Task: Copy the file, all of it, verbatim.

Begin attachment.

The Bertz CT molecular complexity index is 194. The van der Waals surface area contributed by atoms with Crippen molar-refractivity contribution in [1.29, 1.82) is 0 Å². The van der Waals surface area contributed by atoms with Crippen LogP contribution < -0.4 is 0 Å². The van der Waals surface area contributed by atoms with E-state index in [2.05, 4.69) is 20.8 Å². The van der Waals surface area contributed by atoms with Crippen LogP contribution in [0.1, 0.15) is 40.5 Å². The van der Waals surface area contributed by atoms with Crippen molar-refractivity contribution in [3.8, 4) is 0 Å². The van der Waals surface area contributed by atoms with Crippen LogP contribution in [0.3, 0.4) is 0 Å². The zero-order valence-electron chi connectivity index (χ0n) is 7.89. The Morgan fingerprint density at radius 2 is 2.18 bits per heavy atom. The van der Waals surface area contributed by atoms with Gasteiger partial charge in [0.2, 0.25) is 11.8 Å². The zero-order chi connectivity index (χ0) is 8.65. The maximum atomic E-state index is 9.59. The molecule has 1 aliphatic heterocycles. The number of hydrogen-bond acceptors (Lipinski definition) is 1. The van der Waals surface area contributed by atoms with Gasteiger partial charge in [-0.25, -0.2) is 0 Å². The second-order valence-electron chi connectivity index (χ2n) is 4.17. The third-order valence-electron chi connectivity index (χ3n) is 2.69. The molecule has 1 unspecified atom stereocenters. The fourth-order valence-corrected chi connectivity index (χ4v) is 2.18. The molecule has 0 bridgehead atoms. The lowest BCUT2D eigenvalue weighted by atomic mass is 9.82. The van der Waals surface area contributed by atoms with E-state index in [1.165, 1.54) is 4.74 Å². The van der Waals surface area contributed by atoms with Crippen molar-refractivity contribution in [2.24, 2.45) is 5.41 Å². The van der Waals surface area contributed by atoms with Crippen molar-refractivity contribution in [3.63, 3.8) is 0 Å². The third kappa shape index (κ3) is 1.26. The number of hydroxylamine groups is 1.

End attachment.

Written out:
The Bertz CT molecular complexity index is 194. The van der Waals surface area contributed by atoms with Crippen molar-refractivity contribution in [1.29, 1.82) is 0 Å². The van der Waals surface area contributed by atoms with Crippen LogP contribution < -0.4 is 0 Å². The van der Waals surface area contributed by atoms with E-state index in [2.05, 4.69) is 20.8 Å². The van der Waals surface area contributed by atoms with Crippen LogP contribution in [0.1, 0.15) is 40.5 Å². The van der Waals surface area contributed by atoms with Crippen molar-refractivity contribution in [3.8, 4) is 0 Å². The van der Waals surface area contributed by atoms with Crippen LogP contribution in [0.3, 0.4) is 0 Å². The zero-order valence-electron chi connectivity index (χ0n) is 7.89. The Morgan fingerprint density at radius 2 is 2.18 bits per heavy atom. The van der Waals surface area contributed by atoms with Gasteiger partial charge in [0.2, 0.25) is 11.8 Å². The zero-order chi connectivity index (χ0) is 8.65. The maximum atomic E-state index is 9.59. The molecule has 1 aliphatic heterocycles. The number of hydrogen-bond acceptors (Lipinski definition) is 1. The van der Waals surface area contributed by atoms with Gasteiger partial charge in [-0.25, -0.2) is 0 Å². The second-order valence-electron chi connectivity index (χ2n) is 4.17. The third-order valence-electron chi connectivity index (χ3n) is 2.69. The molecule has 1 unspecified atom stereocenters. The fourth-order valence-corrected chi connectivity index (χ4v) is 2.18. The molecule has 0 bridgehead atoms. The lowest BCUT2D eigenvalue weighted by atomic mass is 9.82. The van der Waals surface area contributed by atoms with E-state index in [1.165, 1.54) is 4.74 Å². The van der Waals surface area contributed by atoms with Crippen molar-refractivity contribution in [2.24, 2.45) is 5.41 Å². The van der Waals surface area contributed by atoms with Crippen molar-refractivity contribution in [3.63, 3.8) is 0 Å². The third kappa shape index (κ3) is 1.26. The number of hydroxylamine groups is 1.